In April one of our favorite people in the world, our good friend Anna, came to visit us in Cuenca. We had so much fun hanging out and showing off our town!
We walked around and toured our favorite spots.
Here’s another scenic view of the Tomebamba River, which separates the area where we live from the historical downtown.
Here’s a picturesque patio of a restored colonial convent with the cathedral next door.
We hung out and exercised at the nearby Parque de la Madre.
And of COURSE we went to the markets.
Anna sampled some local fruits.
And we enjoyed a treat at Tosta, our favorite bakery located on Solano south of the roundabout with Remigio Crespo.
We took a double-decker bus tour of Cuenca. We like the overview of town and history of Cuenca shared on the tour bus.
Plaza de San Sebastian
We took Anna to one our favorite places…. San Sebastian Plaza. In the olden days, this was the site of bull fights, but now it is a quiet picturesque square with a delicious Belgian brewpub and some tasty cafes.
Cuenca has been inhabited for thousands of years. The first evidence of humans in the area dates back to 8060 BC, but archeologists believe Cuenca was settled in 500 AD by the Cañari culture, who called it Guapondeleg (translated meaning is “land as big as heaven.”) The Inca came to the area and defeated the Cañari in 1470s, and the Inca emperor Tupac Yupanqui ordered the construction of a great city named Pumapungo (“Door of the Puma”). Today, you can visit the ruins and gardens of Pumapungo.
Once all kinds of animals lived on the royal palace grounds, but now there is a pond, an aviary, and llamas.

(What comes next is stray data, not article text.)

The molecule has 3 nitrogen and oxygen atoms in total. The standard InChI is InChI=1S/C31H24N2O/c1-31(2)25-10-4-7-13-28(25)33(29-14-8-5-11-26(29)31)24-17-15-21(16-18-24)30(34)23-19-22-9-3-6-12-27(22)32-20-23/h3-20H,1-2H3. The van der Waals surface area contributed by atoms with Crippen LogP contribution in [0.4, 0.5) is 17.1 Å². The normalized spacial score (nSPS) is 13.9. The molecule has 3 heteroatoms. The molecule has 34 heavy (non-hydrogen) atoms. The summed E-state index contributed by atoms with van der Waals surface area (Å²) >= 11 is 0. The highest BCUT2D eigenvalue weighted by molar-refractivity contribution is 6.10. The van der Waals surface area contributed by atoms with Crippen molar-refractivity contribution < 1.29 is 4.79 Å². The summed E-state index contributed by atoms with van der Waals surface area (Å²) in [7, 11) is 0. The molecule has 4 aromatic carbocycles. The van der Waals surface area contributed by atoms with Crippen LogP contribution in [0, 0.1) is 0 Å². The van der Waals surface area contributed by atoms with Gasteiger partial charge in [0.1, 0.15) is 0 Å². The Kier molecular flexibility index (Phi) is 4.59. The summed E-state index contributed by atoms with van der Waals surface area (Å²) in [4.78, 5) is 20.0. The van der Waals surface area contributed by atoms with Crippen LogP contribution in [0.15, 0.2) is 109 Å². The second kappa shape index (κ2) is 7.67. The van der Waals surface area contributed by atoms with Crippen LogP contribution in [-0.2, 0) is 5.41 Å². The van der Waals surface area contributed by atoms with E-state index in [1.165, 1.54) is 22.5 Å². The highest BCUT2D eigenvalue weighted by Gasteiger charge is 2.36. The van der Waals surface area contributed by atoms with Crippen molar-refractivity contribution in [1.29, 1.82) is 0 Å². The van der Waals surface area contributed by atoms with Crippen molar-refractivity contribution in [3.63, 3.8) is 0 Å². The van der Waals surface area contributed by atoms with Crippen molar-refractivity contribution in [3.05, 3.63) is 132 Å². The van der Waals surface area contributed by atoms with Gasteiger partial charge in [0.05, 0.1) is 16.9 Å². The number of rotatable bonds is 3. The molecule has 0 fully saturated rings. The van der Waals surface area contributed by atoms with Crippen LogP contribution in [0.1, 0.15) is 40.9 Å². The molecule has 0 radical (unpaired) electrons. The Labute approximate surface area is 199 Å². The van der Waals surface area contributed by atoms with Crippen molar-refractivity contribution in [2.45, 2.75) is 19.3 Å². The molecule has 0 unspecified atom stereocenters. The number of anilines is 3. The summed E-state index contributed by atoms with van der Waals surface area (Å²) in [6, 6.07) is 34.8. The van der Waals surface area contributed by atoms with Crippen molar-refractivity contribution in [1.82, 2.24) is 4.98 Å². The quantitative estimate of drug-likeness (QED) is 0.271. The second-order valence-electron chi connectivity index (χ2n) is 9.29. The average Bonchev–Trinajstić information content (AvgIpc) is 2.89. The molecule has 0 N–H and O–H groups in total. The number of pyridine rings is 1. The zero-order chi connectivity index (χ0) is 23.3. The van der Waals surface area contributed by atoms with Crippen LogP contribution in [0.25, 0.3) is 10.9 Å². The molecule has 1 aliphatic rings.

I love making art with my super-creative friend, Anna. So, when she was in town I found a class making mandalas.
Anna and I had a special friend date to a spa at the local hot springs.
Our skin was refreshed and so smooth after the mud baths, but my favorite was the soak in the hot springs and underground hot and cold contrasting pools.
What a relaxing day!
Anna’s visit was ending just as Holy Week was beginning. We stumbled upon the reenactment of Jesus’s way to the cross. The girls didn’t understand why we weren’t stopping to help this man when people hit him and he fell to ground.
We culminated our visit together with our own special last supper… CUY!
Eating Cuy (guinea pig)
Guinea pig has been eaten in the highlands of the Andes for centuries. Many locals still love to eat cuy, so we got an excellent recommendation for a traditional cuy restaurant.
We called ahead to reserve our cuy. It was fresh off the spit.
We rounded our our meal with some traditional side dishes… potatoes, mote pillo (hominy with eggs), and local Pilsner beer.
We look forward to more visitors. You are free to opt out of the cuy, though :).